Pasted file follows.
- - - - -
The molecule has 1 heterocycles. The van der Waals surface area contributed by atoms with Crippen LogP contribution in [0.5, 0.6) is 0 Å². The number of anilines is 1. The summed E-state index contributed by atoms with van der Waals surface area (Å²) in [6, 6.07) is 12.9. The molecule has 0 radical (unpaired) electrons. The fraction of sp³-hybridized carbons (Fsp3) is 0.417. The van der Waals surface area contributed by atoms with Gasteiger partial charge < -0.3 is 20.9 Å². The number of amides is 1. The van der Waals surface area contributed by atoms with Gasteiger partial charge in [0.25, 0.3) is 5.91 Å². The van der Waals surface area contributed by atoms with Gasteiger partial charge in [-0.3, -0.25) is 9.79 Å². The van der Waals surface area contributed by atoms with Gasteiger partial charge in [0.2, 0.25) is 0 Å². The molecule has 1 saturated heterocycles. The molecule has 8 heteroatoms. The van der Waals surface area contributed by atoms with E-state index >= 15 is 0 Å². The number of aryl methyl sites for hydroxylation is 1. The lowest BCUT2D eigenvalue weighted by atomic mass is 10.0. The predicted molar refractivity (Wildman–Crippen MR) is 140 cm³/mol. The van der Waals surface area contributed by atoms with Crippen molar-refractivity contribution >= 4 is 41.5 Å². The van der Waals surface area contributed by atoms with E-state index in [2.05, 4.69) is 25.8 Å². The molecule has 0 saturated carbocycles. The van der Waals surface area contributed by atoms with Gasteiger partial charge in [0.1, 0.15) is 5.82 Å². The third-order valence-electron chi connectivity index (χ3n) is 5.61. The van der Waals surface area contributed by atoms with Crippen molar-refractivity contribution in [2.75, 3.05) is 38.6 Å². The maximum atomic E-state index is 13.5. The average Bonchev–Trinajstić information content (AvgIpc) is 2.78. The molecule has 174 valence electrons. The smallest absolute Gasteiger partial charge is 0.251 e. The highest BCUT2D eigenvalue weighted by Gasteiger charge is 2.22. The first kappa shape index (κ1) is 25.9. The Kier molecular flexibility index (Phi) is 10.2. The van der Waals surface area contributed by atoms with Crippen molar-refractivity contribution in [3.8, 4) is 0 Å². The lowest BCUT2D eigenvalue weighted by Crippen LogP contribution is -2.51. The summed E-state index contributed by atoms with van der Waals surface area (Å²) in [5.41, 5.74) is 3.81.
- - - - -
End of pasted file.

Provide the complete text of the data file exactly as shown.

The molecule has 1 heterocycles. The van der Waals surface area contributed by atoms with Crippen LogP contribution in [0.5, 0.6) is 0 Å². The number of anilines is 1. The summed E-state index contributed by atoms with van der Waals surface area (Å²) in [6, 6.07) is 12.9. The molecule has 0 radical (unpaired) electrons. The fraction of sp³-hybridized carbons (Fsp3) is 0.417. The van der Waals surface area contributed by atoms with Gasteiger partial charge < -0.3 is 20.9 Å². The number of amides is 1. The van der Waals surface area contributed by atoms with Gasteiger partial charge in [0.25, 0.3) is 5.91 Å². The van der Waals surface area contributed by atoms with Gasteiger partial charge in [-0.3, -0.25) is 9.79 Å². The van der Waals surface area contributed by atoms with Gasteiger partial charge in [0.2, 0.25) is 0 Å². The molecule has 1 saturated heterocycles. The molecule has 8 heteroatoms. The van der Waals surface area contributed by atoms with E-state index >= 15 is 0 Å². The number of aryl methyl sites for hydroxylation is 1. The lowest BCUT2D eigenvalue weighted by atomic mass is 10.0. The predicted molar refractivity (Wildman–Crippen MR) is 140 cm³/mol. The van der Waals surface area contributed by atoms with Crippen molar-refractivity contribution >= 4 is 41.5 Å². The van der Waals surface area contributed by atoms with E-state index in [2.05, 4.69) is 25.8 Å². The molecule has 0 saturated carbocycles. The van der Waals surface area contributed by atoms with Gasteiger partial charge in [0.1, 0.15) is 5.82 Å². The third-order valence-electron chi connectivity index (χ3n) is 5.61. The van der Waals surface area contributed by atoms with Crippen molar-refractivity contribution in [2.75, 3.05) is 38.6 Å². The maximum atomic E-state index is 13.5. The average Bonchev–Trinajstić information content (AvgIpc) is 2.78. The molecule has 174 valence electrons. The smallest absolute Gasteiger partial charge is 0.251 e. The highest BCUT2D eigenvalue weighted by Gasteiger charge is 2.22. The first kappa shape index (κ1) is 25.9. The Kier molecular flexibility index (Phi) is 10.2. The van der Waals surface area contributed by atoms with Crippen molar-refractivity contribution in [3.8, 4) is 0 Å². The lowest BCUT2D eigenvalue weighted by Crippen LogP contribution is -2.51. The summed E-state index contributed by atoms with van der Waals surface area (Å²) in [5.41, 5.74) is 3.81.